Building a Cubesat

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As a whole, the CubeSat design is quite successful. Getting satellites down to a smaller size helps keep deployment costs down because they may be sent up in groups, making use of the unused space on larger rockets. CubeSats are built in a way that prevents them from posing a threat to the remainder of the payload or the launch vehicle. By enclosing the launcher-payload interface, much of the effort necessary to attach a piggyback satellite to its rocket is eliminated. The ability to quickly swap payloads and take advantage of launch opportunities because to standardized payloads and launchers.

According to the CubeSat Design Specification, CubeSats are exclusively scalable along one axis, making them 0.5U, 1U, 1.5U, 2U, or 3U in size, depending on the number of linked units. As of the end of 2015, practically all CubeSats that have been produced and launched were of one of the standard sizes. The deployer and the building materials must have the same coefficient of thermal expansion to avoid any interference. There is a total of four different aluminum alloys that can be used: 7075, 6061, 5005, and 5052. It is required that any aluminum used in the structure that comes into touch with the P-POD be anodized to prevent cold welding, and other materials may be used for the structure if a waiver is acquired. Not all materials may be used in vacuums, thus careful thought must be given to material selection in addition to cold welding. Soft dampers, normally composed of rubber, are attached to each end of a structure to mitigate the force of impact with other CubeSats in the P-POD.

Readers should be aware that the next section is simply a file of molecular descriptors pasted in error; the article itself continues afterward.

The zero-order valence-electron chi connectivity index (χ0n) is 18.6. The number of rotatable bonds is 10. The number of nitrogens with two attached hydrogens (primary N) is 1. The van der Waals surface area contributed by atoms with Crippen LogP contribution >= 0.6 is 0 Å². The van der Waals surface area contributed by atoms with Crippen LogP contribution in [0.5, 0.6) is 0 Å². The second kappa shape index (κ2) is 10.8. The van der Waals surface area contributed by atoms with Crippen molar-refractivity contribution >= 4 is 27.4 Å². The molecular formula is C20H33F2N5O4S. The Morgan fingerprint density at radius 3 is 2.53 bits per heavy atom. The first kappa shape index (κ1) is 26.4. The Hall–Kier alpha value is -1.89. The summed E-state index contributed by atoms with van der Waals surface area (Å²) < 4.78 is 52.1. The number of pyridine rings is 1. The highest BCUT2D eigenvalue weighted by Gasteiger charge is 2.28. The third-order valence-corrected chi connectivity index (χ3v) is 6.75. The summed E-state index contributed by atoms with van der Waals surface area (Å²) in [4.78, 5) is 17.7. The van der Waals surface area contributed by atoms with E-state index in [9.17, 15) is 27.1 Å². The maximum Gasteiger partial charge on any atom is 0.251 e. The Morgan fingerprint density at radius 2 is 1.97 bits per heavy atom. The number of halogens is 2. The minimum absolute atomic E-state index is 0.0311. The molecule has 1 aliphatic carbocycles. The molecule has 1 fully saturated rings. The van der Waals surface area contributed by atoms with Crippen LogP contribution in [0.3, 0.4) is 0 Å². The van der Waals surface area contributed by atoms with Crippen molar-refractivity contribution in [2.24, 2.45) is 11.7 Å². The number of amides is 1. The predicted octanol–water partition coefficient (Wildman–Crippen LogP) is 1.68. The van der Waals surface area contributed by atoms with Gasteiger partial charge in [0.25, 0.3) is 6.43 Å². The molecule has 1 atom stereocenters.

The cubesat kit by KSF Space Foundation was made to make the assembling and coding much easier than traditional way in building a cubesat, the cubesat kit by KSF Space Foundation is made and designed for beginners and schools or universities who are developing their 1st cubesat / nanosatellite mission, the module is ready to fly to sub-orbital flight and was tested in microgravity in many similar space missions. The cost of cubesat kit by KSF Space considered the world’s cheapest kit out there. 

In accordance with the standard specification, extensions of up to 6.5 mm (0.26 in) beyond each side are permitted. Antennas and solar panels, both of which stick out, are prohibited from blocking the deployment rails. In CubeSat Design Specification Revision 13, an additional volume was defined to be used for 3U designs. The P-POD Mk III’s spring mechanism is designed to maximize space, therefore it is possible to increase the internal capacity. Those CubeSats with a capacity of 3U or less that make effective use of the available volume are referred to as 3U+, and they may arrange their on-board hardware so that it occupies a cylinder with its center at one end. The cylinder’s outside diameter can not be larger than 6.4 cm (2.5 in), its height can not be higher than 3.6 cm (1.4 in), and its mass can not go above the 3U’s maximum of 4 kg (8.8 lb). Typically, the cargo extends into this extra capacity, but propulsion systems and antennae are also frequent intruders. When requesting and negotiating with the launch service provider, exceptions can be made to the strict dimensional and mass limits.

Due to the deployer’s structural support, the structure of a CubeSat does not need to be as robust as that of a bigger satellite. Vibration analysis or structural analysis will still be performed on some CubeSats to guarantee the integrity of their non-P-POD supported parts during liftoff. [30] Although CubeSats are not subjected to the same level of analysis as larger satellites, they rarely fail due to mechanical difficulties. 

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